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A substantial reduction has been reported in the number of patients admitted to hospitals with acute cardiovascular events—including ST-elevation myocardial infarctions, cardiac arrests, and strokes—coinciding with the onset of the COVID-19 pandemic. For example, there has been a 40% decrease in STEMI volume among 81 centers in Spain,
One proposed explanation is that patients are afraid and reluctant to visit hospitals and access healthcare systems during a pandemic. In the prehospital setting, EMS clinicians are often the first point of contact and caregivers to the victims of acute cardiovascular events, and understanding patterns seen by EMS might provide a better perspective of the occurrence of acute cardiovascular events during the pandemic.
We surveyed the National Emergency Medical Services Information System (NEMSIS) database, which contains millions of EMS activations throughout the United States. Inclusion criteria were calls when EMS clinicians documented the presence of rhythms suggestive of a STEMI; ventricular fibrillation or ventricular tachycardia (VF/VT); asystole; or a stroke pre-arrival alert. The frequency of these calls during January, February, March, and April of 2020 were compared amongst each other and with historic trends (Figure 1).
There was an overall 10.33% decrease in EMS calls between January and March 2020, a 4.62% decrease from February to March 2020, and a 12.96% decrease between March and April. Cardiac calls similarly decreased, with an even-greater magnitude. STEMIs and stroke alerts both decreased across all months. Interestingly, both the incidence of VF/VT and asystole decreased from January to March but increased from March to April: VF/VT increased 3.04%, while asystole increased 27.34% to a year-to-date high. These trends identified in 2020 are not seen in the databases’ previous years, eliminating the possibility of this variability being indicative of seasonal variation and suggesting unique patterns coinciding with the COVID-19 pandemic.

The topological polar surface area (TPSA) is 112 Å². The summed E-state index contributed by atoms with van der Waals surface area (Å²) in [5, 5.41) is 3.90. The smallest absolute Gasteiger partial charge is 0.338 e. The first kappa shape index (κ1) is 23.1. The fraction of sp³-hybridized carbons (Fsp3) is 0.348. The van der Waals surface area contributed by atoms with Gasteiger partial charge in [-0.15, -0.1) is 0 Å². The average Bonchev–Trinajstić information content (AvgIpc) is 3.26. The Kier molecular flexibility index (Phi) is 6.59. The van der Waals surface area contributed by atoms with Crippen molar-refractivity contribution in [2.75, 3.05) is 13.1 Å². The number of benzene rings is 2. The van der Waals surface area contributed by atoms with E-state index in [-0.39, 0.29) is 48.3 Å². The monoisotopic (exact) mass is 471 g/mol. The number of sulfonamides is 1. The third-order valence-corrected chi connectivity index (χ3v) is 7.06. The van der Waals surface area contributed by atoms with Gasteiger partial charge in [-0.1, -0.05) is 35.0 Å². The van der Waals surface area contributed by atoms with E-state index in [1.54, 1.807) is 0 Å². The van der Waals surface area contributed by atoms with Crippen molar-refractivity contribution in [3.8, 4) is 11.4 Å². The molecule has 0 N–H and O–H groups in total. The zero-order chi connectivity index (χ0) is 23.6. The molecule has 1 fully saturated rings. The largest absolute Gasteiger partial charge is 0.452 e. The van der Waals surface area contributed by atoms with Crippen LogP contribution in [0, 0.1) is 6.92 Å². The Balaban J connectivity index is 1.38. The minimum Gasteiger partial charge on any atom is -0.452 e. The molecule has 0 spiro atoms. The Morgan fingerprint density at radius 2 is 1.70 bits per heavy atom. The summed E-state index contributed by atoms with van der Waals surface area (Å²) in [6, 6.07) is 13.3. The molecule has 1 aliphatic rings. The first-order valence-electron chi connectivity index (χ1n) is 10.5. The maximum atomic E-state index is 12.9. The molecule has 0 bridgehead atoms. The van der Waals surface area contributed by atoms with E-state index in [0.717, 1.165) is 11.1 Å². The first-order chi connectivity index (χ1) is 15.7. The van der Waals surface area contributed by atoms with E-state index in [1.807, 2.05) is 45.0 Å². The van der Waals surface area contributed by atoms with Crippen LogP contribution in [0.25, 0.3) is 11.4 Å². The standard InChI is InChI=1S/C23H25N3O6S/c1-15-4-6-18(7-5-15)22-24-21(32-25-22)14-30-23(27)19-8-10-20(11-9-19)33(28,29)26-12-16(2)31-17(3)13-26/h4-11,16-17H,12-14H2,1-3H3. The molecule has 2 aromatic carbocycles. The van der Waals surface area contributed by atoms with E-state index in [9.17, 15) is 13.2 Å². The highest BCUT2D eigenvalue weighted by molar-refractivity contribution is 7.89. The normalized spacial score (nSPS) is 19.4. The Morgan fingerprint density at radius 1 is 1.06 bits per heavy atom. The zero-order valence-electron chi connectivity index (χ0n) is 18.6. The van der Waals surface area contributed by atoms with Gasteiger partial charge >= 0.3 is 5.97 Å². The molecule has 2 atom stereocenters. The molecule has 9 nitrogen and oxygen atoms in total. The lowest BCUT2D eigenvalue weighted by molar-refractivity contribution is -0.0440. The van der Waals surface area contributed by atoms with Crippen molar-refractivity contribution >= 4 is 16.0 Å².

These data seem to confirm a decrease in the number of patients seeking care for acute cardiovascular events, a trend seen within many healthcare centers. It is unclear whether or not reductions in overall EMS calls, cardiac-specific calls, stroke alerts, and STEMIs are related to actual decrease in these events or an unwillingness of patients to seek medical care. The spike in asystole and VF/VT calls could be due to the pathophysiological effects of the virus. However, it is also possible that the increase in asystole and VF/VT following a decrease in STEMI, stroke, and general cardiac calls might indicate patients are avoiding seeking care in time-sensitive conditions, resulting in less-favorable outcomes. Although it would be rather difficult to investigate if patients have been reluctant to visit hospitals, a continued trend of VT/VF or asystole following decreases in STEMI, strokes, and cardiac calls might support such a notion. Further physiological studies should attempt to better understand the link between COVID-19 and acute cardiovascular events, and the public health community should examine patients’ willingness to self-triage and seek care during the pandemic.
The authors have no conflicts of interest to disclose.
de Prado AP
Impacto de la pandemia de COVID-19 sobre la actividad asistencial en cardiología intervencionista en España.